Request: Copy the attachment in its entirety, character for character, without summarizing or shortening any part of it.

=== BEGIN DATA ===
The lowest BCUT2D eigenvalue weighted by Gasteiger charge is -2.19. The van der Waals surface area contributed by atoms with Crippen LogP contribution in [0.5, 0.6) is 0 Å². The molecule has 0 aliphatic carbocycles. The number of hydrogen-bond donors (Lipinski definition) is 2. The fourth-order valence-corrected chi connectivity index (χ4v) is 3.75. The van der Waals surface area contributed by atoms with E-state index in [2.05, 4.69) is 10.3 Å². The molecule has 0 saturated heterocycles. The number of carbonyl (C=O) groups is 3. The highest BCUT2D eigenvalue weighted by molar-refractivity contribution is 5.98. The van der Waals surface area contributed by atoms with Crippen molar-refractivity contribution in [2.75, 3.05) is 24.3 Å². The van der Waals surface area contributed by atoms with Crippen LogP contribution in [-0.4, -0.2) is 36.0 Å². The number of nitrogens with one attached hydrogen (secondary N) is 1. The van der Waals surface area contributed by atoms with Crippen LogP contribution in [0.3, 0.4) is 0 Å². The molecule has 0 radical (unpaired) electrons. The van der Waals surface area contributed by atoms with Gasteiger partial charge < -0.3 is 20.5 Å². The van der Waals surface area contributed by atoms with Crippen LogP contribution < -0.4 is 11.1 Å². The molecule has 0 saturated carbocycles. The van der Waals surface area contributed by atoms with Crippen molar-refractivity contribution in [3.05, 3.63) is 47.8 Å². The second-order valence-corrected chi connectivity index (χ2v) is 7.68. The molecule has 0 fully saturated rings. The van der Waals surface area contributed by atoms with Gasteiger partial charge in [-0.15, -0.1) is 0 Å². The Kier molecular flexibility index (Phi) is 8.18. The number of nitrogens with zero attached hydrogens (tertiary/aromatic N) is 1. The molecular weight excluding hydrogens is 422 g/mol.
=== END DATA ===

The lowest BCUT2D eigenvalue weighted by Gasteiger charge is -2.19. The van der Waals surface area contributed by atoms with Crippen LogP contribution in [0.5, 0.6) is 0 Å². The molecule has 0 aliphatic carbocycles. The number of hydrogen-bond donors (Lipinski definition) is 2. The fourth-order valence-corrected chi connectivity index (χ4v) is 3.75. The van der Waals surface area contributed by atoms with E-state index in [2.05, 4.69) is 10.3 Å². The molecule has 0 saturated heterocycles. The number of carbonyl (C=O) groups is 3. The highest BCUT2D eigenvalue weighted by molar-refractivity contribution is 5.98. The van der Waals surface area contributed by atoms with Crippen molar-refractivity contribution in [2.75, 3.05) is 24.3 Å². The van der Waals surface area contributed by atoms with Crippen LogP contribution in [-0.4, -0.2) is 36.0 Å². The number of nitrogens with one attached hydrogen (secondary N) is 1. The van der Waals surface area contributed by atoms with Crippen LogP contribution in [0.3, 0.4) is 0 Å². The molecule has 0 radical (unpaired) electrons. The van der Waals surface area contributed by atoms with Gasteiger partial charge < -0.3 is 20.5 Å². The van der Waals surface area contributed by atoms with Crippen LogP contribution < -0.4 is 11.1 Å². The molecule has 0 saturated carbocycles. The van der Waals surface area contributed by atoms with Crippen molar-refractivity contribution in [3.05, 3.63) is 47.8 Å². The second-order valence-corrected chi connectivity index (χ2v) is 7.68. The molecule has 0 fully saturated rings. The van der Waals surface area contributed by atoms with Gasteiger partial charge in [-0.15, -0.1) is 0 Å². The Kier molecular flexibility index (Phi) is 8.18. The number of nitrogens with zero attached hydrogens (tertiary/aromatic N) is 1. The molecular weight excluding hydrogens is 422 g/mol.